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Day 26: Hiking My Camino de Santiago

Updated: Jan 19, 2023

August 14, 2018

This is a photo taken at O Cebreiro this morning. I was totally amazed at the beauty of that heavy fog on one side of town and other side only had haze. The second photo is shows that view. Unfortunately, looking into the sun impacted the quality of the image.


Today was actually a short day. I got up late and walked 14.19 miles from O Cebreiro to Triacastela. I didn’t walk my normal pace partly due to the fact I knew it was a short day and partly because I am getting my first blister on the bottom of my foot. I have had blisters on my toes but they didn’t impact my walk. Hopefully, I can put a stop to this blister tonight. If I was to guess why the blister now, I would guess it has to do with the mileage and wear-and-tear on my shoes.

Otherwise, it was an uneventful day. I walked briefly with a 21-year old Italian by the name of Aurora. I saw Stuart, Kate, Karl, Michael, Jade, and Christin at various breaks. I had dinner with Joerg. And I saw Promise this morning. She said she decided to walk her Camino and not take a bus to Sarria.


For today, I would like to share an observation and some information. First, the information. As you may or may not know, a pilgrim can get a certificate for walking, biking, and horseback riding on the Camino de Santiago. There is a minimum distance one must travel to get the certificate for each of those three. For walking, it is 100 kilometers—a four or five day walk.


I have already shared that the 100k would not have been as impactful for me as four weeks of walking with a 20 pound backpack. In my case, 780 kilometers and 4+ weeks with a 22 pound backpack. If someone asks, I would tell them to walk from Saint-Jean-Pied-de-Port, if possible, or Pamplona to save three days. I think I am still on track to walk into Santiago de Compostela on my 31st day of walking.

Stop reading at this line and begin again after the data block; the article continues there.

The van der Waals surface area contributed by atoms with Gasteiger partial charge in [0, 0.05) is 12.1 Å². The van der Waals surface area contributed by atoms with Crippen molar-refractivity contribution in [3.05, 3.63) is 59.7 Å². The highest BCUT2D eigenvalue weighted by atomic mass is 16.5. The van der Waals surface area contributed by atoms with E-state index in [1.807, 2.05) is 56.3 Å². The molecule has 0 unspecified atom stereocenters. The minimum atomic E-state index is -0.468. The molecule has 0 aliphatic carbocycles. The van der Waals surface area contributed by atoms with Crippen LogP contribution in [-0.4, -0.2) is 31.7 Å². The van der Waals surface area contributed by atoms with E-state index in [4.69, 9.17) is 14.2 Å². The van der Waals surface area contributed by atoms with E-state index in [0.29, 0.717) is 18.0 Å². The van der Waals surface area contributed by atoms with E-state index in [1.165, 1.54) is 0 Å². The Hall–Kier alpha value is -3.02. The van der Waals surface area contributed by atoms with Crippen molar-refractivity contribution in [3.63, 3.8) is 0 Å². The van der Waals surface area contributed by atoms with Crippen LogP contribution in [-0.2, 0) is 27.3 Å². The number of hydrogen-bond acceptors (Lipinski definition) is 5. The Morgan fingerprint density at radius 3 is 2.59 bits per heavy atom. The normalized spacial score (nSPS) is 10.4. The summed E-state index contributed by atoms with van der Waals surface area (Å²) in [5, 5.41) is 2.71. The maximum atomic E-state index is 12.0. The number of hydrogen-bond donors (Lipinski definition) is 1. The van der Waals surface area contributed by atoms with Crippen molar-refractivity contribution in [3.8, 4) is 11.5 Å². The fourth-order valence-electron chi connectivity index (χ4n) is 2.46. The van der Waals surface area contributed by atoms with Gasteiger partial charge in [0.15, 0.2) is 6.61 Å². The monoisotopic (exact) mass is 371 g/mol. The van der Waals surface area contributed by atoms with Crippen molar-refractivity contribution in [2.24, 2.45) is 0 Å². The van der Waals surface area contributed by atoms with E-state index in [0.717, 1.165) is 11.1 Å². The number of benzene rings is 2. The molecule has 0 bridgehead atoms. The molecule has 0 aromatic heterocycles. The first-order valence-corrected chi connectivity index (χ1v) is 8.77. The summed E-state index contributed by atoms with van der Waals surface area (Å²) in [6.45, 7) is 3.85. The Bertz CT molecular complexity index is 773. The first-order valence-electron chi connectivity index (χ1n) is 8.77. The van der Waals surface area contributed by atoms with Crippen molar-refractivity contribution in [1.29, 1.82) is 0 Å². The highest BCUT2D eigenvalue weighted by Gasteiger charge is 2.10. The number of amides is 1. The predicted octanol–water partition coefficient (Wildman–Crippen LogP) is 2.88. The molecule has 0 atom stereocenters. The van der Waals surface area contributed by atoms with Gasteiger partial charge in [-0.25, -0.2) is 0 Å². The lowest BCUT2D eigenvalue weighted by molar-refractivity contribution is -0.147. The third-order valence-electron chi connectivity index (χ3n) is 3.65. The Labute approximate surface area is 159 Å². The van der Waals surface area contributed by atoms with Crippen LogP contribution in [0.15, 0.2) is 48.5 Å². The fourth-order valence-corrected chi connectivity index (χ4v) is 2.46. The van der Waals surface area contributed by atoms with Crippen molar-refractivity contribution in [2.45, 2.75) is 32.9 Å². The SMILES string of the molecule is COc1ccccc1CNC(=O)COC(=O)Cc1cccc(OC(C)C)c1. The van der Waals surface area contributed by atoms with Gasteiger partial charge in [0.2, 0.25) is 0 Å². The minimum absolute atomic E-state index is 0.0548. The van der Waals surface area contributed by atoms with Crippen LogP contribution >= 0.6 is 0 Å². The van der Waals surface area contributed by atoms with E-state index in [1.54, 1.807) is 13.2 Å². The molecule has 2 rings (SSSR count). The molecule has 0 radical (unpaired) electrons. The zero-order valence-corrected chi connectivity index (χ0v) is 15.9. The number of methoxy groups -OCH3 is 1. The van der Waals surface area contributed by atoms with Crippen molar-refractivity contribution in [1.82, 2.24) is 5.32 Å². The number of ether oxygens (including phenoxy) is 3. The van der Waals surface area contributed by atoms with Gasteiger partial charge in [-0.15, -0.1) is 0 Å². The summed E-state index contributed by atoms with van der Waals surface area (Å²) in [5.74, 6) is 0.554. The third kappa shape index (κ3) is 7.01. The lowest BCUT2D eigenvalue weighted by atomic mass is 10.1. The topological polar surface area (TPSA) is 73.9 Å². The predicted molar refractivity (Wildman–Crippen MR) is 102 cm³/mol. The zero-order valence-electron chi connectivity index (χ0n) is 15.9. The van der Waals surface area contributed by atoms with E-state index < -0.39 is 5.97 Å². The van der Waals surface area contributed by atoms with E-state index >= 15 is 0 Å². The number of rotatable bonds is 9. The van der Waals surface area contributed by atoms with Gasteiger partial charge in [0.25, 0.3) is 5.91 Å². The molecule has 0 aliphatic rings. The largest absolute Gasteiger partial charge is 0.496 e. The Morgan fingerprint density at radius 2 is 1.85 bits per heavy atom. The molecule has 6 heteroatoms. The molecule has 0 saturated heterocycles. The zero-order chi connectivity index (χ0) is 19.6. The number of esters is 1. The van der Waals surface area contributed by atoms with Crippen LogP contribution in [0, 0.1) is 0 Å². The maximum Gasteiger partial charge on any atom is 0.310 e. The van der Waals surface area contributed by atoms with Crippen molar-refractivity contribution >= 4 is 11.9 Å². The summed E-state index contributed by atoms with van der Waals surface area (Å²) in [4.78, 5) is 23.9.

I have not seen any pilgrims on horseback but I have seen pilgrims on bicycles. And I would still tell an avid biker to walk if possible. And one of the reasons is that you miss the “little things.”


I remember walking and seeing “ant lines” across the road on multiple occasions. I stopped many times just to watch the ants go from one side of the road to the other on this imaginary line they created. It actually gave me joy, and I felt sorry for bikers and horseback riders because they would miss that.


It then made me think about what little things are we overlooking in our daily lives. Is it time with a child, spouse, or significant other? Is it acknowledging someone we pass in the ordinary course of our day? The Washington DC Area is a rat race and may be easy to overlook little things that can be so very important to us personally or maybe someone else. Is there a little thing we can do to make the day better for someone we know or meet? Just a thought.


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See additional photos from August 14th below:

Brief descriptions of the photos:

  1. I started walking at approximately 8:00 AM today and found this view on one side of O Cebreiro. The next two photos are the view on the other side of O Cebreiro. If I didn't mention it earlier, O Cebreiro is probably is not much wider than a football field.

  2. I started walking at approximately 8:00 AM today and found this view on one side of O Cebreiro. If I didn't mention it earlier, O Cebreiro is probably is not much wider than a football field.

  3. I started walking at approximately 8:00 AM today and found this view on one side of O Cebreiro. If I didn't mention it earlier, O Cebreiro is probably is not much wider than a football field.

  4. This is part of the view I had shortly after I left O Cebreiro.

  5. This is another view I had approximately 30 minutes after I left O Cebreiro.

  6. This is a view from the trail near the village of Liñares.

  7. This is a statue of a windswept pilgrim at Alto San Roque. I couldn't get a clear image of the pilgrim's face given the angle of the sun.

  8. I bought this image from BigStockPhoto so that you could see the features of windswept pilgrim from the previous photo.

  9. This is a image of stone church in Hospital de la Condesa.

  10. This is another image from the trail almost two hours after I left O Cebreiro.

  11. I believe this was a small church near the village of Padornelo.

  12. This is another image from the trail.

  13. This is a wooden sculpture of a pilgrim outside of a cafe in the village of Fillobal.

  14. This is an interesting tree as I approached Triacastela.

  15. This is the Iglesia de Santiago in Triacastela.

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